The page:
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Events on Thursday, September 29th, 2022

Physics Department Colloquium
Justin Kasper: Nuclear Power (fusion and fission), Galactic Radiation, and Space Exploration
Time: 12:00 pm - 1:00 pm
Place: Orchard View Room, Discovery Building
Speaker: Justin Kasper, PhD, BWX Technologies, Inc. and University of Michigan Climate & Space
Abstract: Special joint colloquium between Physics, Engineering Physics, and Astronomy:
Nuclear Power is about to Transform our Presence in Space.
We are a decade into a revolution in our ability to access, explore, and use space. The cost of rockets and spacecraft and the time between launches have dropped by orders of magnitude. Advanced technologies allow us to send probes into harsh environments like the atmosphere of the Sun, the frozen craters of the lunar poles and the icy moons of the outer planets. Our ambitions are limited by the amount of energy we can carry into space, or more precisely the density of that energy. We need heat and electricity to operate on the moon at night or in permanently shadowed craters, and more efficient rockets to transport humans and cargo to Mars, and nuclear power is the solution. A small fission reactor can continuously power a base on the moon or Mars for a decade, and nuclear propulsion is several times more efficient than chemical rockets, halving the duration of a crewed mission. This talk will review the amazing work in nuclear technology and design under way right now to deploy nuclear power and propulsion in space.
Host: Cary Forest
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NPAC (Nuclear/Particle/Astro/Cosmo) Forum
Tau appearance and quantum gravity with high-energy neutrinos
Time: 2:30 pm - 3:30 pm
Place: Chamberlin 4274
Speaker: Alfonso Garcia , Harvard University
Abstract: In this seminar, we will discuss two studies in the context of the high-energy neutrino detection. First, we address the impact of tau appearance from high-energy muon and electron neutrinos interaction as they propagate through Earth. This component is predicted to be significantly larger than the atmospheric background, and it alters current and future neutrino telescopes’ capabilities to discover a cosmic tau-neutrino flux. Second, we explore the capabilities to detect neutrino-nucleon soft interactions induced by TeV-scale gravity with the next generation of radio telescopes. In this elastic regime, the commonly used method to measure the total cross section breaks down, so we explore new proxies.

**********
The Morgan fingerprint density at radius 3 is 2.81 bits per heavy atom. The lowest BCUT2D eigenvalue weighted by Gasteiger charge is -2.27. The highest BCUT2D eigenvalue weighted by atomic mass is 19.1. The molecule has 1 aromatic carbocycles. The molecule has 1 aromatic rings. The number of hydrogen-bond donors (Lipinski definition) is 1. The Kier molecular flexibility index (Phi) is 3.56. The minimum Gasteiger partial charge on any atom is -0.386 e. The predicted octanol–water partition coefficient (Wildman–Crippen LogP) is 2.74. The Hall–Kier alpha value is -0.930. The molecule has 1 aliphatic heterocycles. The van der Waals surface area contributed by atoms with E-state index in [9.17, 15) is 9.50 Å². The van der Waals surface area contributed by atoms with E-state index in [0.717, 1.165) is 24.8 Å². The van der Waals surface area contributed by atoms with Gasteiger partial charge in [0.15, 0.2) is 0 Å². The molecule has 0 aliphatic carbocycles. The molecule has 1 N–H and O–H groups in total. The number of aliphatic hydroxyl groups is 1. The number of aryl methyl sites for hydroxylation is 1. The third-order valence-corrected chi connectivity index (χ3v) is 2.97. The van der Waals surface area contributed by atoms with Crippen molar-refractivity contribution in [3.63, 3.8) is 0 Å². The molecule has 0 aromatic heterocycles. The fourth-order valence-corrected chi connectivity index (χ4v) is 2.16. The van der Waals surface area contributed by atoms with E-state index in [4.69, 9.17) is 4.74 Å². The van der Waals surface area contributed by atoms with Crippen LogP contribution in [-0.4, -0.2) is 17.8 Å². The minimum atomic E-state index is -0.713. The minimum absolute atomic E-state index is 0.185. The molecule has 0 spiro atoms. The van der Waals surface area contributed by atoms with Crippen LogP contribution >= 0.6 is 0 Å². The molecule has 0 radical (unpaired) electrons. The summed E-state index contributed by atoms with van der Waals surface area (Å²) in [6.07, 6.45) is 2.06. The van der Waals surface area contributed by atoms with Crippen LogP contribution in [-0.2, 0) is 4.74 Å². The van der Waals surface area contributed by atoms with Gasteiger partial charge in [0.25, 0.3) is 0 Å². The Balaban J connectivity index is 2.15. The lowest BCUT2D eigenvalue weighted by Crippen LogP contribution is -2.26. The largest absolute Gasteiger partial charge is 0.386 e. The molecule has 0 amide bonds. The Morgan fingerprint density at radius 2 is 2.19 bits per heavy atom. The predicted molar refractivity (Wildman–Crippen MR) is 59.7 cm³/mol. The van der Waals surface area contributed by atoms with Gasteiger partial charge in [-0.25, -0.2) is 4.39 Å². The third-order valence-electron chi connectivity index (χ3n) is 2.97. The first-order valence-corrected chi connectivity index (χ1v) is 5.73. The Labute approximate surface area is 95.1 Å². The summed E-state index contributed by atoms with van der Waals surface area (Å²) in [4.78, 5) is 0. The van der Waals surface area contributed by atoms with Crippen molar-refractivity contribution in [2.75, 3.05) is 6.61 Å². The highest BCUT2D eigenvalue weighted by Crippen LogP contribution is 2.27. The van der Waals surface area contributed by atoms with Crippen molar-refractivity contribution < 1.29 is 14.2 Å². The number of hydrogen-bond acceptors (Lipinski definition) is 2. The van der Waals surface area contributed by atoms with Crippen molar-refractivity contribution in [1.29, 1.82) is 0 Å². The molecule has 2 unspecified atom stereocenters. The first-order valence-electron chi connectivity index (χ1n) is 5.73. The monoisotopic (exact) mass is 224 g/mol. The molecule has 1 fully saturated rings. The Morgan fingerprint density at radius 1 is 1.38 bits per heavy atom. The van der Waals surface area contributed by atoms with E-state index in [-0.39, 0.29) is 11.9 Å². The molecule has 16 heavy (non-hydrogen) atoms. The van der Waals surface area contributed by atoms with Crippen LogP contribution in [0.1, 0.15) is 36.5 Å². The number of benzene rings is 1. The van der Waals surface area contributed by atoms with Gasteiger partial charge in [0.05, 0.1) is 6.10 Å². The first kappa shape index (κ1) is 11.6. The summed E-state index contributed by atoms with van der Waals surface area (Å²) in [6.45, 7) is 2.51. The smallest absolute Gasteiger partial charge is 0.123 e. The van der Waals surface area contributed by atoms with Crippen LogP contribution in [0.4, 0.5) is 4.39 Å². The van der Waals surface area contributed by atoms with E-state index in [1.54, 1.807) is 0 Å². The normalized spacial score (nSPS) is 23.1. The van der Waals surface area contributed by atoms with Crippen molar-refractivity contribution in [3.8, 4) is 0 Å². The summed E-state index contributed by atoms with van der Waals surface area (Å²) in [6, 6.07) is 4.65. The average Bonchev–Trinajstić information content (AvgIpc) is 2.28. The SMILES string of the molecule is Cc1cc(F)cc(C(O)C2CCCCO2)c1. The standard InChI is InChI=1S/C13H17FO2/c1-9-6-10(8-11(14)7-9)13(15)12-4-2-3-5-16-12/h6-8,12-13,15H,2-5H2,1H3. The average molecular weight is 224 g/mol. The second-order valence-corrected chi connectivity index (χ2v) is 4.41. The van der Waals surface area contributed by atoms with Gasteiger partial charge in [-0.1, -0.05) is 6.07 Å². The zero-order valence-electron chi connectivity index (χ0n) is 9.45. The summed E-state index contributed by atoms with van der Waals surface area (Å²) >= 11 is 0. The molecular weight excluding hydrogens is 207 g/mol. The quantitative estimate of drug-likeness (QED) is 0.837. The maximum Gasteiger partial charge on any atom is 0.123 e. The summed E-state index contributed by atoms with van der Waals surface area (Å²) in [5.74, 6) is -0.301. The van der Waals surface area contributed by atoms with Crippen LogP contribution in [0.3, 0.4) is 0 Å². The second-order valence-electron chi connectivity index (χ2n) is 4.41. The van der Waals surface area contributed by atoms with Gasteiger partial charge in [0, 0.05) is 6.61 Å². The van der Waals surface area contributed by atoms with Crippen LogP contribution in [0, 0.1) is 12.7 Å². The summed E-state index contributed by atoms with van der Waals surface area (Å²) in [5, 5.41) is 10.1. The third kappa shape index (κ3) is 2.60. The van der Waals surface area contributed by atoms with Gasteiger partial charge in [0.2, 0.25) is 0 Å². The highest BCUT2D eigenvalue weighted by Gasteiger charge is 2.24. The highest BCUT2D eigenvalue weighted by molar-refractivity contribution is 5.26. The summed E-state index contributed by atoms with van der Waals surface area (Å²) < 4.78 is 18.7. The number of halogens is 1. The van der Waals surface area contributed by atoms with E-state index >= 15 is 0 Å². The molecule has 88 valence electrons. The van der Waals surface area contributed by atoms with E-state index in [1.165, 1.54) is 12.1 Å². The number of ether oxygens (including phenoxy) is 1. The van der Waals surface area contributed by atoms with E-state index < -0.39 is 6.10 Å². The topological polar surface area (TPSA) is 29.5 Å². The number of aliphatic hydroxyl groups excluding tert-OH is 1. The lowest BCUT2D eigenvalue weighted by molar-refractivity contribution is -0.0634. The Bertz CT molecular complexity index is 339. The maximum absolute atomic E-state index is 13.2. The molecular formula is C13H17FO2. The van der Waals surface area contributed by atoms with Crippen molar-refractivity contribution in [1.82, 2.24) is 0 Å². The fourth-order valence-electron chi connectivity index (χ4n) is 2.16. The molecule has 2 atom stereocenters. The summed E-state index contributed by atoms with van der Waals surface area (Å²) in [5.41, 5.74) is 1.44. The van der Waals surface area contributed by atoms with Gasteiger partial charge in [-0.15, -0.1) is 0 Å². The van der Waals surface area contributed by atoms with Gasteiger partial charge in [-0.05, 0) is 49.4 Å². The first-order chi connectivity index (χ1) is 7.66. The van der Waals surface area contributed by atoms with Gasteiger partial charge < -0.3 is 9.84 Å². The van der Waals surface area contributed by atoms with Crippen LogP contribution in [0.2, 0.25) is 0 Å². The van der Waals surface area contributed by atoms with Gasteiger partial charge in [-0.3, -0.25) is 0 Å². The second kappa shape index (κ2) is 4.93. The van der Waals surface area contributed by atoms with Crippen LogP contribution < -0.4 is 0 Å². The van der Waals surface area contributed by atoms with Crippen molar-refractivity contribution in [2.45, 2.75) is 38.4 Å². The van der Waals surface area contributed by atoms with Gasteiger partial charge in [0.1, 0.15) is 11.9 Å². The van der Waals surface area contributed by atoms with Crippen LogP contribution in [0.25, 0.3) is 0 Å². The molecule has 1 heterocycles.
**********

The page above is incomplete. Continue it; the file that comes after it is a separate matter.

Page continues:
Host: Lu Lu
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Astronomy Colloquium
Galactic HII Regions and Structure in the Milky Way
Time: 3:30 pm - 4:30 pm
Place: Sterling Hall 4421; or via Zoom:
Speaker: Trey Wenger, NSF Astronomy & Astrophysics Postdoctoral Fellow
Abstract: Radio recombination lines (RRLs) are an unobscured tracer of ionized gas in both the diffuse interstellar medium (ISM) as well as high-mass star forming regions. The Green Bank Telescope HII Region Discovery Survey (HRDS) and its successors have more than doubled the number of known high-mass star forming regions in the Milky Way by detecting RRL emission toward infrared-identified HII region candidates. HII regions are the classic tracer of structure in galaxies, and their physical conditions (e.g., metallicity, internal kinematics) inform models of high-mass star formation and Galactic chemodynamical evolution. I will give a brief overview of our latest HRDS project, the Southern HII Region Discovery Survey, and some preliminary results with the first Galaxy-wide flux-limited HII region sample, including a novel technique to constrain Milky Way spiral structure. In the SHRDS, we serendipitously discovered a population of HII regions with ionized gas velocity gradients. I will discuss both the origin and implications of this discovery on models of high-mass star formation as well the future of Galactic structure and HII region science (both Galactic and extragalactic) in the era of ALMA and ngVLA.
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